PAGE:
However, others, myself included, say that what makes a theory a 'conspiracy theory' is just its content, irrespective of how reasonable or unreasonable it might happen to be. By a 'conspiracy theory', I mean a theory that posits a major conspiracy – a secret plot by some influential body and group to do something illegal, harmful or at least frowned upon – whether or not the theory is true or well supported. So, on my use of the term, a conspiracy theory could turn out to be both reasonable and true (even if most aren't).
Actually, every now and then a conspiracy theory is shown to be true. For example, Watergate was a secret conspiracy within the US Republican Party – including President Nixon – to bug Democrat offices and later cover it up (this exciting story became the focus of a film called All The President's Men). Iran–Contra was a secret conspiracy by senior officials under Reagan to sell arms to Iran, despite that being illegal, and then to use the profits to fund the right-wing Contra rebel groups in Nicaragua. Again, this conspiracy theory is true.
Still, many conspiracy theories are false and poorly supported. In fact, just a little common sense can often reveal that a conspiracy theory is unlikely to be true.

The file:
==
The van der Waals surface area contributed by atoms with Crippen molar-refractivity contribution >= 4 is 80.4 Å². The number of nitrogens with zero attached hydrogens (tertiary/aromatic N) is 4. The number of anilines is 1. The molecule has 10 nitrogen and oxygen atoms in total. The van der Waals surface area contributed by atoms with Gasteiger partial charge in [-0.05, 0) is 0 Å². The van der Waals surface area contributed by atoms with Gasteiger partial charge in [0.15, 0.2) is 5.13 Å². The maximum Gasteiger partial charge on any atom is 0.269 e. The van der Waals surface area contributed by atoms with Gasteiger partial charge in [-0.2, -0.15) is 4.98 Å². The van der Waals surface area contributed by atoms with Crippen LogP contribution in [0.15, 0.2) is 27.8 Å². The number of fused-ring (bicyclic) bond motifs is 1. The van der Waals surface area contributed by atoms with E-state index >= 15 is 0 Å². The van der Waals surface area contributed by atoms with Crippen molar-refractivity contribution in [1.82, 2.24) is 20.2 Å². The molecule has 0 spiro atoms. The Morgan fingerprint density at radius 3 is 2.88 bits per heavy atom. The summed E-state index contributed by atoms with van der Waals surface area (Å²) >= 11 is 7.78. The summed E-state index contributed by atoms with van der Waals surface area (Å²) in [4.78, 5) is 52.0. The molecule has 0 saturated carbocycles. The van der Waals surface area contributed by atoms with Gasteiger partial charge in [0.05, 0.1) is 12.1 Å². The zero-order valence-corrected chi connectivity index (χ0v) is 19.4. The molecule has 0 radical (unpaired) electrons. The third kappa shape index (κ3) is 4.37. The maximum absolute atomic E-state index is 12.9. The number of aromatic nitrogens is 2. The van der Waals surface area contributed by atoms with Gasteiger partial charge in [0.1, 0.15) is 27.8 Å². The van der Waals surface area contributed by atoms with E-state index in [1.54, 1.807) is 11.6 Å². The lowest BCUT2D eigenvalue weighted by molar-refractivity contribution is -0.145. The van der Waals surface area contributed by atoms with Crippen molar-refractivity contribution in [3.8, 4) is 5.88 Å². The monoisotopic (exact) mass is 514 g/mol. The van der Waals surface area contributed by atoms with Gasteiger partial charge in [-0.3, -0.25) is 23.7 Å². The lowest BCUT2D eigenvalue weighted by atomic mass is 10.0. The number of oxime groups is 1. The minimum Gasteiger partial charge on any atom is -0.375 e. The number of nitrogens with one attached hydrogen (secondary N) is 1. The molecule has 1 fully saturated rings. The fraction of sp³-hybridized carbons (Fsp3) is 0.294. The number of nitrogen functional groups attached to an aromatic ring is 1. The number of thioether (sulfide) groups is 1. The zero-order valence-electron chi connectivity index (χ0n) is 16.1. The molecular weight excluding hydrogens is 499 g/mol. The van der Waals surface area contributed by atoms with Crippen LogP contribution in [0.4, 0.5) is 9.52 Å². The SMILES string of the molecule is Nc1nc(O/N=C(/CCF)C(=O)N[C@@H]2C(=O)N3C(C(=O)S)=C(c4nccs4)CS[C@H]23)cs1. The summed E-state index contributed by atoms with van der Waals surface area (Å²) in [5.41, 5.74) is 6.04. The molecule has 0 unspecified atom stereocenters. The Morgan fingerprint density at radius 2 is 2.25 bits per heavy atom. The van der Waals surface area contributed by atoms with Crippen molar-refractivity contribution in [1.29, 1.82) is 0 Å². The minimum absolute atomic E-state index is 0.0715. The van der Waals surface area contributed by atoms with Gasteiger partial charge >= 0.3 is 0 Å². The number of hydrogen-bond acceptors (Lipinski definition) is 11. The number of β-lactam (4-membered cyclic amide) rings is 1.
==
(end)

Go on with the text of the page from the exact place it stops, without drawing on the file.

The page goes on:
Take for example the theory that 9/11 was an inside job. The main evidence for this theory is that various features of the event are supposedly otherwise difficult to explain, such as the way the Twin Towers came down after the planes hit them. They came straight down, just like in a controlled demolition. But now consider how elaborate and huge the conspiracy would have to be. Many thousands of people would need to be in on it, including the teams that placed the explosives undetected inside the towers, the pilots who killed themselves (why would they do that?), or, if the aircraft were remote controlled, the various teams required on the ground, including at airports. The chances of such an elaborate plot failing or being exposed by a slip up or someone spilling the beans would be huge. If the aim of 9/11 was to legitimise going to war in Iraq and Afghanistan, say, then why have the planes being flown by Saudis? But, perhaps most problematic of all, why choose such an extraordinarily risky and elaborate method of justifying going to war when far, far simpler and less risky ways of achieving that same result were available? While it's possible 9/11 was an inside job – just as it's possible there are fairies at the bottom of the garden – the evidence in each case points strongly against it.